A helpful exercise I learned from Jane Cross in Dallas is Clustering. Write a word inside an elliptical bubble. As one thought or image leads to another, add lines and words radiating out from the first. (This is also called mind-mapping. The bubbles may omitted. Our brains store information in a similar way. I cluster people, objects, places, seasons, etc. for use in a particular story, or with random words as a general exercise for the "writing muscle."

One instructor guided my writers' group to empty our minds of distractions and recall a moment from childhood. I saw myself jumping the waves on Sandown beach, licking ice cream, smelling the salt breeze, enjoying a carefree summer. Then we imagined a character and saw what was in his or her pockets, shopping cart, etc. These details were noted in "free writing" sessions of 10 minutes each. They re-emerged when I wrote poems for HOMEWARD TRACKS and scenes for ARROWHEAD'S LOST HOARD. I also interview protagonists about loves, hates, habits, and what they want to achieve.

An SCBWI author once recommended writing to music, which I often do now, matching style to story. Whenever I played "Arabian Dance" from The Nutcracker, I was back with Maryam in the Middle East, where SECRET OF THE SEVENTH GATE takes place. I surrounded my desk with pictures of Iran from National Geographic and Newsweek. For ARROWHEAD'S LOST HOARD, I listened to Elgar and found magazine pictures of people who resembled my characters.

Several writer-friends swear by 3 Morning Pages a day. I do this (sporadically) on the backs of discarded rough drafts, stashed in my nightstand. I record fleeting emotions and events from dreams while in a sleepy state, over my first cup of coffee. Later, to engage the left side of the brain, I might write a list. Lists generate ideas and can even turn into a finished piece, such as my "Exotic Places" poem.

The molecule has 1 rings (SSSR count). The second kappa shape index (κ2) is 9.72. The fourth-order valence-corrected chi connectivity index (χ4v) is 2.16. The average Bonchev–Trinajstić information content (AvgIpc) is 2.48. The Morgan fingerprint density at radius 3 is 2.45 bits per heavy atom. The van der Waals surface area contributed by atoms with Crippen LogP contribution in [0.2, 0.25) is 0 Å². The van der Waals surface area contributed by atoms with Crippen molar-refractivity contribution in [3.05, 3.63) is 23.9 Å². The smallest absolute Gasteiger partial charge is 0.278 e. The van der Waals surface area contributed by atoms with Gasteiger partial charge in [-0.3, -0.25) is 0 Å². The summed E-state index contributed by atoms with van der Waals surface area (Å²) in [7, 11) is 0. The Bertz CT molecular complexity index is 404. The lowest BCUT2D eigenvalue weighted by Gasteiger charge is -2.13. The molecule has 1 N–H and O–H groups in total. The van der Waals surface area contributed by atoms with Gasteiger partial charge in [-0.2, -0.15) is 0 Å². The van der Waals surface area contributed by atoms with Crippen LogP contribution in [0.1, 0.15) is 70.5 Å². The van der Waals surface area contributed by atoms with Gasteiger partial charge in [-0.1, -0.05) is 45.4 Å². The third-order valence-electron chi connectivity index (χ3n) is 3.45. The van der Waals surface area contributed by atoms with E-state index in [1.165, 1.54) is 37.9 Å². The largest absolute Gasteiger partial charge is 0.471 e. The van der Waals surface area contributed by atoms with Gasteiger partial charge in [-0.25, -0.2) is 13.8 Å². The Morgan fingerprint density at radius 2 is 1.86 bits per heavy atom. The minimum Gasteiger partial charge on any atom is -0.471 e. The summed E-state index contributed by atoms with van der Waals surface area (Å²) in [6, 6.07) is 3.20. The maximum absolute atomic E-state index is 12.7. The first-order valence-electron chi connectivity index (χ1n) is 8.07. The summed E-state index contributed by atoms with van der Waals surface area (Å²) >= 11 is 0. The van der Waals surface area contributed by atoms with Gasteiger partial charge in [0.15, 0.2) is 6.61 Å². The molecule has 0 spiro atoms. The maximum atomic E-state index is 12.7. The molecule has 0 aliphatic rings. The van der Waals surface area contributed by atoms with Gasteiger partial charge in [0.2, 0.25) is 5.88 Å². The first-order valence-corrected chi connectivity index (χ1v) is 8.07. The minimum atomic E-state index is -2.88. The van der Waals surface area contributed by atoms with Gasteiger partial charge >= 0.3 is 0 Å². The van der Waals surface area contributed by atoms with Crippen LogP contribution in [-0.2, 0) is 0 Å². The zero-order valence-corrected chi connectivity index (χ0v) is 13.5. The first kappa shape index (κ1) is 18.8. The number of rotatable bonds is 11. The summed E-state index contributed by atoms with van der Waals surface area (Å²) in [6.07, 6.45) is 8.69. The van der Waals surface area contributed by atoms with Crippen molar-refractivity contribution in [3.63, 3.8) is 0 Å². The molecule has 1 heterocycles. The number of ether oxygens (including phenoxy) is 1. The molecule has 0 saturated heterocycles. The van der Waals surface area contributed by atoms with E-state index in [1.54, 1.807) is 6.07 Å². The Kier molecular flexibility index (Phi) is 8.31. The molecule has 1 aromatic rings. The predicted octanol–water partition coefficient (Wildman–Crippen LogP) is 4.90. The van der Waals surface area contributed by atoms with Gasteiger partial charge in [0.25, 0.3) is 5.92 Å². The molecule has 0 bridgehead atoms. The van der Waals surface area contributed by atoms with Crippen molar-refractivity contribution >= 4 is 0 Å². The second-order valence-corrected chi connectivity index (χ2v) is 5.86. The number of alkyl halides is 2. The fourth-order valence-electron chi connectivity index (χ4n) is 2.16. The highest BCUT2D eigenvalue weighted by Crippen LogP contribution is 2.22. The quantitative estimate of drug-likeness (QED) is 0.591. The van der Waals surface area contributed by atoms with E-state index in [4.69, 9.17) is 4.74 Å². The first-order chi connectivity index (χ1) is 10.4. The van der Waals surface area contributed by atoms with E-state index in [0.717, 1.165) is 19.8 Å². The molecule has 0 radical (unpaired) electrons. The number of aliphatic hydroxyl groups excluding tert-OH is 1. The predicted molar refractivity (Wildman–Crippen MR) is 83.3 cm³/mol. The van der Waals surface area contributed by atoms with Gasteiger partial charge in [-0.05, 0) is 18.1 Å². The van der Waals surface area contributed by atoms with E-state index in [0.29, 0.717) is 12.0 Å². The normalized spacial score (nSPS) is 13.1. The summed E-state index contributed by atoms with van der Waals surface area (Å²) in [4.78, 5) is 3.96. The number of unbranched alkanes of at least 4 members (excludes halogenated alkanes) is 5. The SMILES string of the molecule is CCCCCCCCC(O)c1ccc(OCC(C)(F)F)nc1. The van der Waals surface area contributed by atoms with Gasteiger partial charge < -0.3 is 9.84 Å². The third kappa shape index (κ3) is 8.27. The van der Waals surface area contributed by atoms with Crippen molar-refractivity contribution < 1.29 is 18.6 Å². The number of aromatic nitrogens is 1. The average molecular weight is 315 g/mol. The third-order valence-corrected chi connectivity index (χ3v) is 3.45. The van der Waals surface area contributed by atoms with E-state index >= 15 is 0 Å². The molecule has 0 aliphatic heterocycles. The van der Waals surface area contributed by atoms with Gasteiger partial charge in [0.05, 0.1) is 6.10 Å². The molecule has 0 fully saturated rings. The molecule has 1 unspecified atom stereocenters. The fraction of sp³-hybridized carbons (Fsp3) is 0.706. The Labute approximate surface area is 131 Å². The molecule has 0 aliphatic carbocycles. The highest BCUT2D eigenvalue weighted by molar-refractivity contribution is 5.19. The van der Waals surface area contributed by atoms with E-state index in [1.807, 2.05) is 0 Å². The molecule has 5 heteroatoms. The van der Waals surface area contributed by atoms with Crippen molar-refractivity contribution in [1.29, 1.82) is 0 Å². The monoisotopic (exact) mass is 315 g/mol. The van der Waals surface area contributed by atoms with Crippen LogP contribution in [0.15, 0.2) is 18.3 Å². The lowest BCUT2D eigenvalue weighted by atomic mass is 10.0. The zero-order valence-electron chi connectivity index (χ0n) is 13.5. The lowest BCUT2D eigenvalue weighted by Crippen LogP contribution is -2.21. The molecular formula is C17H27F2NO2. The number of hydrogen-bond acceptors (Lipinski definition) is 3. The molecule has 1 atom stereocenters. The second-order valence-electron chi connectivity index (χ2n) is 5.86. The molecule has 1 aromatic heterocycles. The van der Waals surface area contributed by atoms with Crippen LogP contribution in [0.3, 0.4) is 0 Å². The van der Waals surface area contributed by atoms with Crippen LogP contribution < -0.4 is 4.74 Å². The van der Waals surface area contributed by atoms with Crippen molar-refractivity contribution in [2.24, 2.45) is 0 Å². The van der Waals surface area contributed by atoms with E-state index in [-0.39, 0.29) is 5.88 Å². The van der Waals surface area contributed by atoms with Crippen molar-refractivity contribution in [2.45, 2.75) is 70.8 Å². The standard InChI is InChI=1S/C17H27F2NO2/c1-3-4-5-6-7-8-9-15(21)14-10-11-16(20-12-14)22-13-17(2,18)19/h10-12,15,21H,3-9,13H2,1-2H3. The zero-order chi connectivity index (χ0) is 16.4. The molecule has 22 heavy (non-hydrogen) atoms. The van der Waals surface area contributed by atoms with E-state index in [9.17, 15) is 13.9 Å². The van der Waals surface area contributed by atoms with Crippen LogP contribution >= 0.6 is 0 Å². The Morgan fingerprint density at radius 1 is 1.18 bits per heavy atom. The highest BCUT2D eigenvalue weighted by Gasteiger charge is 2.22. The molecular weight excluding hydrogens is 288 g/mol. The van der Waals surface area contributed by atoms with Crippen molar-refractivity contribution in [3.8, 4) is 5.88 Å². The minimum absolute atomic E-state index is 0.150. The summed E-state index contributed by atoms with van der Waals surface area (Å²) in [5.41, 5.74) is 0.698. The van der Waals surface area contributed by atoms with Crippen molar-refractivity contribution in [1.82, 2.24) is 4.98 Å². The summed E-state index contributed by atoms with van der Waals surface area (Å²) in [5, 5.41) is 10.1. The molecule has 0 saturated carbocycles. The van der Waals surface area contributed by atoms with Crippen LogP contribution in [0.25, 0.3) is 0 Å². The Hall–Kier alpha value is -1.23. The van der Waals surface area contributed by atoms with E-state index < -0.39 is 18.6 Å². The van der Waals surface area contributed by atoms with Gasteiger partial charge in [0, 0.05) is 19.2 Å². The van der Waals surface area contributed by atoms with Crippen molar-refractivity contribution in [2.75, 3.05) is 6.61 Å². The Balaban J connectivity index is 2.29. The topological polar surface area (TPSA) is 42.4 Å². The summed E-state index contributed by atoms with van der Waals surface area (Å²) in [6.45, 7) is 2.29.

Shery Ma Bell Arrieta-Russ describes 10 approaches to journaling in her e-book, LIFEWRITES: Descriptive; Process; Comparison; Classification; Persuasive; Definition; Characterization; Analysis; Inductive; and Deductive. "Journaling is a process that lets you discover and re-discover yourself," she states in the introduction. I've enjoyed all these approaches, because they provide new ways of looking and thinking. A range of gel pens and journal covers makes exercises fun.

I recently worked (actually, played) my way through THE WRITE -BRAIN WORKBOOK by Bonnie Neubauer: no white pages, but lots of word games, fill-in-the-blanks, and visual tricks, to get the juices flowing.

If I go for a walk or a swim, to stretch my legs after slaving over the keyboard all day, the wheels go on turning. Plot developments pop up subconsciously; I jot them in a portable notepad, ready to add to the mix during the next writing session.

Hands-on activities I've taught over the years are listed on the Works page of this website. My blog is another form of exercise. It's more rigorous than Facebook posts, but a great way to find readers in cyberspace, as I sift my thoughts and advance the current writing project, RIDDLE OF THE SAMOVAR. Time to put on my Loreena McKennitt CD, An Ancient Muse, and cluster SAMOVAR. Read More 
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REMEMBERING PENNY

The Prairie Writers assignment for this month was a memory of an animal. After brainstorming a host of pets past and present, I cheated and submitted a poem I'd already written and published.